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Peer Support Groups activated across Little Village

It is 8:30 am on a Tuesday morning in May. A group of mothers greet each other and gather to share a cup of hot coffee along with tostadas, chicken salad and nopales in the basement of Rosario Castellanos Elementary School. This scene is already a tradition every other Tuesday at Castellanos Elementary School. Since the first week of February, this group of mothers has been meeting, not only to share food, but also to share life stories.

Rosario Castellanos Elementary School is one of the five locations where Enlace’s Community Health Workers facilitate peer support groups in Spanish for immigrant mothers of the Little Village community. The groups use a 13 week curriculum that includes themes of:

- Self-love

- Family

- Resistance/Resilience

- Life Stages, and

- Community

Ilda Hernandez and Sahida Martinez are two of the Community Health Workers that facilitate groups in Little Village. “The group is offered only in Spanish, and is designed for women who have immigrated from Latin America. Why? Because they face a change of culture. They are inserted in a new culture and many times that comes with difficulties and feelings of isolation. We, the facilitators, are immigrants too and we have gone through similar experiences as the participants,” they both explain.

The Roots to Wellness report "Assessing the Mental Health Needs of the Latinx Community on Chicago’s Southwest Side" (October, 2017) indicates that "It is also important to bolster non-clinical mental health supports, such as peer support groups and community health workers, as they are an integral part of a comprehensive and culturally responsive community mental health systems.” Enlace's health team, understanding the importance of peer support, is invested in providing peer emotional support to community residents across the neighborhood. Increased mental health support, especially provided among peers, was also highlighted by a group of community organizations that met to develop a community defense strategy, La Villita Se Defiende, in response to the anti immigrant rhetoric of the current Administration.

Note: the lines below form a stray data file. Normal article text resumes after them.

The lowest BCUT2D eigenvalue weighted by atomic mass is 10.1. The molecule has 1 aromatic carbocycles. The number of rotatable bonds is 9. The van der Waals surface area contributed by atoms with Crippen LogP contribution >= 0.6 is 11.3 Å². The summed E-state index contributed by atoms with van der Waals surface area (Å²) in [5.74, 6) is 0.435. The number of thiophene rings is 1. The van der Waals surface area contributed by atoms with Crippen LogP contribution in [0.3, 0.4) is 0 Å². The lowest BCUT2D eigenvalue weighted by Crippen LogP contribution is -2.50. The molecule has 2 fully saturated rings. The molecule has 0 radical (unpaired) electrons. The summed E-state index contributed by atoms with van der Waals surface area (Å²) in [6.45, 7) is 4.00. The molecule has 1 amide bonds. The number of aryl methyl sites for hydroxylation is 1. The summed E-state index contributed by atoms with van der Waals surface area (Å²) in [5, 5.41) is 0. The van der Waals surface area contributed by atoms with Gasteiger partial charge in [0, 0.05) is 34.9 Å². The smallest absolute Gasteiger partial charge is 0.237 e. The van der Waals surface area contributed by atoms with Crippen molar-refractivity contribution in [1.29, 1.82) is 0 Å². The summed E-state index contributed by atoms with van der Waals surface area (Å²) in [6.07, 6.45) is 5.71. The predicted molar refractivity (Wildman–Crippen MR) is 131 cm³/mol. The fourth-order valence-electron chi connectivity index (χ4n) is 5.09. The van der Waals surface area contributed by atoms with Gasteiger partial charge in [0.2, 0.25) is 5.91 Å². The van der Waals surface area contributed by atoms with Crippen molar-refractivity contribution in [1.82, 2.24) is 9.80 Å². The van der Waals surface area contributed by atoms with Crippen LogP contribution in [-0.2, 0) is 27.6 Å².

The peer groups aim to empower women by creating opportunities to meeting other women and engage in their community. "A strong bond has been developed among the participants of the groups. They are there to listen to each other and giving advice,” reflects Ilda Hernandez, facilitator of the group at New Life Church on 28th Street.

The groups have had consistent attendance since February from the approximate 50 participants across all sites. The two hours sessions give them the opportunity to open up in an environment where they feel comfortable and welcomed. Adriana Martinez, is one of the participants of the support group at New Life. "I really liked participating in the group. We learn from the other members and leave our comfort zone. Personally, the group has helped me to have more strength because I am a very sensitive person. "

Vielka Rosales is one of the participants of Rosario Castellanos Elementary School’s support group. "Personally, the group has helped me a lot with depression. I realized that my stress was coming from the time I left my family in Mexico. Coming to the group has helped me to be more tolerant. Before I took everything personal, now I contextualize and understand that all people have problems.”

The peer support groups give participants the opportunity to create bonds of friendship and understand that, although we are often from the same country, we come from different cities and have different customs. They are a safe space, free of prejudices, where each member has the time to share personal and family experiences.

Ernestina is also a participant in the Rosario Castellanos Elementary School group and shares that the group has served her well. "I was very shy and reserved. Thanks to the group, I now have friends. I vent, tell my problems and get to express myself. The group has also helped me to have more patience with my children. "

The current groups will finish in June. Groups during this session took place across the neighborhood:

- St. Agnes facilitated by Elizabeth Oviedo

- Enlace Troy office facilitated by Laura Ocón

- Little Village Lawndale High School facilitated by Silvia Montoya

- New Life facilitated by Ilda Hernandez and

- Rosario Castellanos Elementary School facilitated by Sahida Hernandez

New groups will begin in September. For more information, please contact Enlace Chicago’s Community Health Workers at 773.669.5490

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